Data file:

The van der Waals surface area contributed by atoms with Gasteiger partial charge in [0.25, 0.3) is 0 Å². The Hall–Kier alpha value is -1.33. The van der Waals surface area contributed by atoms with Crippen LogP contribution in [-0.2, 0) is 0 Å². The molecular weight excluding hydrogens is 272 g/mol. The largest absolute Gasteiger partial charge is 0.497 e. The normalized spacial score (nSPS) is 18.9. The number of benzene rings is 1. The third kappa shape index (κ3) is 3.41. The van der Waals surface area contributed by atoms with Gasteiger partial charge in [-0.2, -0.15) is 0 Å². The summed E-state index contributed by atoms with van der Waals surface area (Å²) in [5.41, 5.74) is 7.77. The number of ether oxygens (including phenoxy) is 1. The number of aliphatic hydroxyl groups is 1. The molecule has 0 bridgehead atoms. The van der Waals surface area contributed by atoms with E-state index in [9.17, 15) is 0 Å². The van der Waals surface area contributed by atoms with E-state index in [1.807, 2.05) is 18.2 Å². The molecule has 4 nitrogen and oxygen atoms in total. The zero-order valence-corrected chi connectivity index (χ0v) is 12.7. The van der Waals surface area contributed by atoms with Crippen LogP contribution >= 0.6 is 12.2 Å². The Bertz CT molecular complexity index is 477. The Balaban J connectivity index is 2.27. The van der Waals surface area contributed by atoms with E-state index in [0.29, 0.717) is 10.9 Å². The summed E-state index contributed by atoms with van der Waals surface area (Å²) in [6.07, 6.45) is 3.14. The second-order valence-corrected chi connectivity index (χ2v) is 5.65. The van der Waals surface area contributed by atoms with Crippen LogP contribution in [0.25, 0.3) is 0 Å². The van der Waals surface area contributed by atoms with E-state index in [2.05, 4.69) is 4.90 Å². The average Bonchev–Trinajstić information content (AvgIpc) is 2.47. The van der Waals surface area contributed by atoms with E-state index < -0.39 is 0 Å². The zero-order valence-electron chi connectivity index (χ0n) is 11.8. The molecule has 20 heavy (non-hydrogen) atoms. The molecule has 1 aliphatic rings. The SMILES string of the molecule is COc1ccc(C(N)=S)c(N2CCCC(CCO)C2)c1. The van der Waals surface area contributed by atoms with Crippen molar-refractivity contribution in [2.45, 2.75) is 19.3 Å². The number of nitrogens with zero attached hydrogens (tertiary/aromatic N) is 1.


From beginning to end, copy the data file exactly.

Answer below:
The van der Waals surface area contributed by atoms with Gasteiger partial charge in [0.25, 0.3) is 0 Å². The Hall–Kier alpha value is -1.33. The van der Waals surface area contributed by atoms with Crippen LogP contribution in [-0.2, 0) is 0 Å². The molecular weight excluding hydrogens is 272 g/mol. The largest absolute Gasteiger partial charge is 0.497 e. The normalized spacial score (nSPS) is 18.9. The number of benzene rings is 1. The third kappa shape index (κ3) is 3.41. The van der Waals surface area contributed by atoms with Gasteiger partial charge in [-0.2, -0.15) is 0 Å². The summed E-state index contributed by atoms with van der Waals surface area (Å²) in [5.41, 5.74) is 7.77. The number of ether oxygens (including phenoxy) is 1. The number of aliphatic hydroxyl groups is 1. The molecule has 0 bridgehead atoms. The van der Waals surface area contributed by atoms with E-state index in [9.17, 15) is 0 Å². The van der Waals surface area contributed by atoms with E-state index in [1.807, 2.05) is 18.2 Å². The molecule has 4 nitrogen and oxygen atoms in total. The zero-order valence-corrected chi connectivity index (χ0v) is 12.7. The van der Waals surface area contributed by atoms with Crippen LogP contribution >= 0.6 is 12.2 Å². The Bertz CT molecular complexity index is 477. The Balaban J connectivity index is 2.27. The van der Waals surface area contributed by atoms with E-state index in [0.29, 0.717) is 10.9 Å². The summed E-state index contributed by atoms with van der Waals surface area (Å²) in [6.07, 6.45) is 3.14. The second-order valence-corrected chi connectivity index (χ2v) is 5.65. The van der Waals surface area contributed by atoms with Crippen LogP contribution in [0.25, 0.3) is 0 Å². The van der Waals surface area contributed by atoms with E-state index in [2.05, 4.69) is 4.90 Å². The average Bonchev–Trinajstić information content (AvgIpc) is 2.47. The van der Waals surface area contributed by atoms with E-state index < -0.39 is 0 Å². The zero-order valence-electron chi connectivity index (χ0n) is 11.8. The molecule has 20 heavy (non-hydrogen) atoms. The molecule has 1 aliphatic rings. The SMILES string of the molecule is COc1ccc(C(N)=S)c(N2CCCC(CCO)C2)c1. The van der Waals surface area contributed by atoms with Crippen molar-refractivity contribution in [2.45, 2.75) is 19.3 Å². The number of nitrogens with zero attached hydrogens (tertiary/aromatic N) is 1.